Anthidium manicatum, which you can verify by comparing your images to images of living individuals on BugGuide.  According to BugGuide:  “Females collect “wool” from downy plants such as Lamb’s Ears to line their nest cavities” and “Introduced from Europe before 1963; spreading throughout NE. & W. NA”.  The fact that it is an imported species may account for its lack of inclusion in guide books.

European Wool Carder Bee

European Wool Carder Bee

Thank you so much! I came across a picture of a wool carder bee shortly after I sent in my message and thought it was the closest I had seen, but I still wasn’t sure. I hope they stop flinging themselves to their death through my exhaust fan- they’re beautiful little bees!
Thanks again,
Claudia

What's That Bug? does not endorse extermination

Subject: Washington State Solitary Bee
Location: Washington, USA
June 23, 2016 11:40 pm
I found this odd unfurred black bee roaming around while we were planting flowers, and we figured it must be some sort of solitary bee, as there was only one at the time.
Signature: Wesley Grubbs

Leaf Cutter Bee

Leaf-Cutter Bee

Dear Wesley,
We believe this is a Leaf-Cutter Bee in the genus Megachile, a large and diverse genus.  It resembles the image of
Megachile relativa which is pictured on BugGuide, and the species has been reported from nearby British Columbia.

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Subject: Unusual bees in Southern California
Location: 90066
June 22, 2016 5:48 pm
I’ve been seeing these bees in my garden occasionally, and I haven’t been able to identify them. It’s about the size of a honey bee, but fuzzier and grayer. They seem to like yellow flowers best, especially cosmos. Do you know what they are? Where can I find more information about them?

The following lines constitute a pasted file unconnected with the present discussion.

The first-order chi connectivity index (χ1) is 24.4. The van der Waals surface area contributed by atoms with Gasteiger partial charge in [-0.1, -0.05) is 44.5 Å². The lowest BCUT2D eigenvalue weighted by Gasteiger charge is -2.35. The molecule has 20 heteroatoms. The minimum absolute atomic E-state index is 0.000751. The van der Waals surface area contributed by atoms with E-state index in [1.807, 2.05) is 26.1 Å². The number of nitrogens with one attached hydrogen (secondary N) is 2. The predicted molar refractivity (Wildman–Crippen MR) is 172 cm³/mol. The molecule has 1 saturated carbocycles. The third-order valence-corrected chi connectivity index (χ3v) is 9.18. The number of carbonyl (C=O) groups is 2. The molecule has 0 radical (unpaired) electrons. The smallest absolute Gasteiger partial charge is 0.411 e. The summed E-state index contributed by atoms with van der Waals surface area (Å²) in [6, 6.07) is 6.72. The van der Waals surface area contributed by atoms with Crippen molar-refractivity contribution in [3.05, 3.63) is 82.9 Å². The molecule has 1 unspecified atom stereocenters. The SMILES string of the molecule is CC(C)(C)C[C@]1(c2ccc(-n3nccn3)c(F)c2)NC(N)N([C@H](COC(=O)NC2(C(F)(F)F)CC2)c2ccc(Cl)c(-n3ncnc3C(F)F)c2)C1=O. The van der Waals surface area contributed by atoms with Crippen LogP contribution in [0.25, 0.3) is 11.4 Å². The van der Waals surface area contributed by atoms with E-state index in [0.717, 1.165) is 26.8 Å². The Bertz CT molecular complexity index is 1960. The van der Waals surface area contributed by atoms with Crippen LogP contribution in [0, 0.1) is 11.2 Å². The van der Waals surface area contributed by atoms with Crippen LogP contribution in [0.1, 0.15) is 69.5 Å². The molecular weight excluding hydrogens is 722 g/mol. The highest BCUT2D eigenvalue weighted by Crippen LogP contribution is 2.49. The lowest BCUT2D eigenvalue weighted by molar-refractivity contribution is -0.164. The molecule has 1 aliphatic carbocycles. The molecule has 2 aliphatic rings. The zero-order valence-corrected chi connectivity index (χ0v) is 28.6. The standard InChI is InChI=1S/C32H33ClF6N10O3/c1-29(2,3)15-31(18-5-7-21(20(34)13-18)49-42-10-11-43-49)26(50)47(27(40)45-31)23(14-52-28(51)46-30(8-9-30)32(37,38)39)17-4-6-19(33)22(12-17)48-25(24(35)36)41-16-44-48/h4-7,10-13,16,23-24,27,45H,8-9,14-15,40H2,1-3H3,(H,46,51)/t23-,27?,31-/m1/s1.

PS: Great web site. This is an incredibly helpful resource.
Signature: Sunny in Mar Vista

Solitary Bee

Possibly Furry Leafcutter Bee

Dear Sunny,
According to BugGuide, there are 3500 species of Bees in North America.  We are guessing your white bee might be a Furry Leafcutter Bee,
Megachile perihirta, based on this BugGuide image, and according to BugGuide‘s data, there have been California sightings from May through October.  We will attempt to identify your second Solitary Bee, though we may just contact Eric Eaton to get his input as we anticipate difficulty securing an accurate identification if left to our own devices.

Solitary Bee

Solitary Bee

Thanks for the information. I didn’t realize these were 2 different species.

Solitary Bee

Solitary Bee

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Subject: What’s this nest?
Location: Sterling, Virginia Usa
May 13, 2016 1:22 pm
Hi !
My mother in law lives in Sterling Va
And has got this nest in the eves of her porch.
We Would really like to know what it is!
Many thanks
Signature: Rich

Solitary Bee Nest

Solitary Bee Nest

Dear Rich,
This is the nest of a solitary Bee that has been provisioned with pollen to feed the developing larvae.  We suspect it is a Mason Bee Nest based on this image on Warren PHotographic.  Solitary Bees are not aggressive and this nest poses no threat to your mother in law.

Thanks Daniel!
And thanks for the speedy reply!
I’ll let her know. She’ll be relieved it’s not a wasps nest.
All the best to you and your team.
Rich.

What's That Bug? does not endorse extermination